Date: Wednesday August 28, 2019
Location: Wreck Center – Oak Park
For my VQ this Wed 8/28 the theme will be 42! – which if you’ve hitched hiked around the galaxy you know is the answer to the ultimate question of life, the universe, and everything (and as of last Friday the number of trips i’ve completed around the sun). Come find out more on Wednesday and let’s take out the Red Barchetta for a spin!
9 PAX met in the gloom beneath the horns of a crescent moon for Sheriff’s VQ!
The group started with some warmup exercises: Flying Sun Gods, Annie, Imperial Scout Walker, and SSH+Burpees (6 sets of 5-SSH + 2 Burpees).
Then we destroyed our legs with 42 lunges (the Zombie Walk!). We followed this up with a modified Red Barchetta (aka Hitch Hike Around the Galaxy!): we sprinted 100 Yards and did 42 SSHs, ran back and planked for the six, sprinted 75 yards and did 42 mountain climbers, sprinted back and planked for the six, sprinted 50 yards and did 42 little baby crunches, then sprinted back and planked for the 6 and lastly we sprinted 25 yards and did 42 merkins and sprinted back to the started and planked for the 6.
Even though Q was ready to stop for the day after that, the team was still going strong… so we mosied over to the benches in the track field and did two reps of 10 Russian Dips. Q was merciful as we were shooting for 42 total.
Then we followed up with Partner Plank Curls (a total of 42 curls for each team).
After this we mosied back to the Wreck center and paired up for wall sits, while the partner did burpees (10 in the first set followed up by 11 for a total of 42 for the team).
Then we did 6 minutes of Mary (Box Cutters and Flutter Kicks).
With the last few minutes we did the Merkin doomsday clock until everyone was beat down).
For the COT, Q read from Carl Sagan’s Pale Blue Dot reflection (Earth as seen from the outer solar system) in honor of the 42 anniversary of Voyager I’s launch (which went on to capture the famous Pale Blue Dot image in 1990):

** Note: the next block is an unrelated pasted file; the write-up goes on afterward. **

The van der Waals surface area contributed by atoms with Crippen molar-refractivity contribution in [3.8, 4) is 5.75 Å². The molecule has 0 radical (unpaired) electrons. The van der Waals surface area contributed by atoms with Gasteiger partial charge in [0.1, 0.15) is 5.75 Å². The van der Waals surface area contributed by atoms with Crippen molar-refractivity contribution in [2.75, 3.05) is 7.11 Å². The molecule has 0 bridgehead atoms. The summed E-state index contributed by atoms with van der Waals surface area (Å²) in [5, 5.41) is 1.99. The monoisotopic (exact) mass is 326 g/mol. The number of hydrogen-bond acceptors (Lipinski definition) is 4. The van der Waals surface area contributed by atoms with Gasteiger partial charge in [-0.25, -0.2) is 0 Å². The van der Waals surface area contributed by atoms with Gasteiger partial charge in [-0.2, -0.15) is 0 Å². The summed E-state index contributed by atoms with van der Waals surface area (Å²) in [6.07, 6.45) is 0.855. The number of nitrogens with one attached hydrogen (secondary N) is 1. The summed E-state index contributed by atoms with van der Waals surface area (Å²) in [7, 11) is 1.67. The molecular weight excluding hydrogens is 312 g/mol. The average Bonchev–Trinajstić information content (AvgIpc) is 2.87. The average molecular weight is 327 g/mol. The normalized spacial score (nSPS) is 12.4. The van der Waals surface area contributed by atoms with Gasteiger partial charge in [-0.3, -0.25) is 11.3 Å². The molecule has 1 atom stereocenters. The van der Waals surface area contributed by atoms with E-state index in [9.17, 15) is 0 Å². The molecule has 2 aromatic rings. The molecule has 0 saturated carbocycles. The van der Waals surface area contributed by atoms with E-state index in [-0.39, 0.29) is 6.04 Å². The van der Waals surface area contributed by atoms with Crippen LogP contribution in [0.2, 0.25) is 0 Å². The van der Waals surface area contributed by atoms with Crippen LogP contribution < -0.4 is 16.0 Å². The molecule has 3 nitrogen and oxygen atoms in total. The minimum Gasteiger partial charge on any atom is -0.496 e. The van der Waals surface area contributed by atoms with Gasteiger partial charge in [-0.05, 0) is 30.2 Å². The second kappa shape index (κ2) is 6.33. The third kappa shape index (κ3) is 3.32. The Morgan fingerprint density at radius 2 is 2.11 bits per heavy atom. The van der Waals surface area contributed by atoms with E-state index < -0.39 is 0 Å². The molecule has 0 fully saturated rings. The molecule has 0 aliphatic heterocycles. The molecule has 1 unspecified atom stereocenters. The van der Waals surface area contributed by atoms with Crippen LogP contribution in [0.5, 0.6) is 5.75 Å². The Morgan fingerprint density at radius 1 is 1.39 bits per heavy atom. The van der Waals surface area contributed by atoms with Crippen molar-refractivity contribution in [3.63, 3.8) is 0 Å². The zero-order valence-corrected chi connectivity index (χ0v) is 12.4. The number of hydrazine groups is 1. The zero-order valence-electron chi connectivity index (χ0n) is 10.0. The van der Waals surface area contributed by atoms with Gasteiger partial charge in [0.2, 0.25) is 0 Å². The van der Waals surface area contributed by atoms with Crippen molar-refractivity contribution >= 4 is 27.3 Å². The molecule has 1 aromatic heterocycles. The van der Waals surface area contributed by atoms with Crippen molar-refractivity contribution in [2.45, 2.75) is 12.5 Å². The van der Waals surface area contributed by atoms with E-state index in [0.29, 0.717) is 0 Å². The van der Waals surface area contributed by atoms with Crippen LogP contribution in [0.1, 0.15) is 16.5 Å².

The Earth is a very small stage in a vast cosmic arena. Think of the rivers of blood spilled by all those generals and emperors so that in glory and in triumph they could become the momentary masters of a fraction of a dot. Think of the endless cruelties visited by the inhabitants of one corner of the dot on scarcely distinguishable inhabitants of some other corner of the dot. How frequent their misunderstandings, how eager they are to kill one another, how fervent their hatreds. Our posturings, our imagined self-importance, the delusion that we have some privileged position in the universe, are challenged by this point of pale light.
Our planet is a lonely speck in the great enveloping cosmic dark. In our obscurity – in all this vastness – there is no hint that help will come from elsewhere to save us from ourselves. It is up to us. It’s been said that astronomy is a humbling, and I might add, a character-building experience. To my mind, there is perhaps no better demonstration of the folly of human conceits than this distant image of our tiny world. To me, it underscores our responsibility to deal more kindly and compassionately with one another and to preserve and cherish that pale blue dot, the only home we’ve ever known.
— Carl Sagan, speech at Cornell University, October 13, 1994